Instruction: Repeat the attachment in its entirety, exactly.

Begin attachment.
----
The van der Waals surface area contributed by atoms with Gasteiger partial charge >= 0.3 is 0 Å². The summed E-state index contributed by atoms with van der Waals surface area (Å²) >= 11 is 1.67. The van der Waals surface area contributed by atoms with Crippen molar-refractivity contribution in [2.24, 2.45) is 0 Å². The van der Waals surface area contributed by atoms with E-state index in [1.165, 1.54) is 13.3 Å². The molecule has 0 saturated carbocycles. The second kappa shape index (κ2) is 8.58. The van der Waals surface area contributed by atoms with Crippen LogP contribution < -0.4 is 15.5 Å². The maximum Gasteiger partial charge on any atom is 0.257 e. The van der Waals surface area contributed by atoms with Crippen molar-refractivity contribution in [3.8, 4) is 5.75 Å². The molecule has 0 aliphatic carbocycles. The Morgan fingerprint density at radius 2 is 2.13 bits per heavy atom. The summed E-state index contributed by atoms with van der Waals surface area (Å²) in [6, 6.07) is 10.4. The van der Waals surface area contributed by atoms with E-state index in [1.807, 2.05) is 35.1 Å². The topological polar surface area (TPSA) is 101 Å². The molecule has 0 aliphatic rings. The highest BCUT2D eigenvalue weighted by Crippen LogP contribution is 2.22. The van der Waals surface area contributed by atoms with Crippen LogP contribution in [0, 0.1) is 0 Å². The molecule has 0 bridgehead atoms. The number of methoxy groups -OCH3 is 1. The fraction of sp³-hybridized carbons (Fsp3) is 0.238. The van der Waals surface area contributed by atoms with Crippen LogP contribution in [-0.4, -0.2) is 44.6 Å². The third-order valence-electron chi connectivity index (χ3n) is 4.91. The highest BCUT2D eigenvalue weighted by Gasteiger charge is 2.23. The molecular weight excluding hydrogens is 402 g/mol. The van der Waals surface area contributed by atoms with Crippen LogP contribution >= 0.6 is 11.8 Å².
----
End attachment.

The van der Waals surface area contributed by atoms with Gasteiger partial charge >= 0.3 is 0 Å². The summed E-state index contributed by atoms with van der Waals surface area (Å²) >= 11 is 1.67. The van der Waals surface area contributed by atoms with Crippen molar-refractivity contribution in [2.24, 2.45) is 0 Å². The van der Waals surface area contributed by atoms with E-state index in [1.165, 1.54) is 13.3 Å². The molecule has 0 saturated carbocycles. The second kappa shape index (κ2) is 8.58. The van der Waals surface area contributed by atoms with Crippen LogP contribution < -0.4 is 15.5 Å². The maximum Gasteiger partial charge on any atom is 0.257 e. The van der Waals surface area contributed by atoms with Crippen molar-refractivity contribution in [3.8, 4) is 5.75 Å². The molecule has 0 aliphatic carbocycles. The Morgan fingerprint density at radius 2 is 2.13 bits per heavy atom. The summed E-state index contributed by atoms with van der Waals surface area (Å²) in [6, 6.07) is 10.4. The van der Waals surface area contributed by atoms with E-state index in [1.807, 2.05) is 35.1 Å². The topological polar surface area (TPSA) is 101 Å². The molecule has 0 aliphatic rings. The highest BCUT2D eigenvalue weighted by Crippen LogP contribution is 2.22. The van der Waals surface area contributed by atoms with Crippen LogP contribution in [0, 0.1) is 0 Å². The molecule has 0 bridgehead atoms. The number of methoxy groups -OCH3 is 1. The fraction of sp³-hybridized carbons (Fsp3) is 0.238. The van der Waals surface area contributed by atoms with Crippen LogP contribution in [-0.4, -0.2) is 44.6 Å². The third-order valence-electron chi connectivity index (χ3n) is 4.91. The highest BCUT2D eigenvalue weighted by Gasteiger charge is 2.23. The molecular weight excluding hydrogens is 402 g/mol. The van der Waals surface area contributed by atoms with Crippen LogP contribution >= 0.6 is 11.8 Å².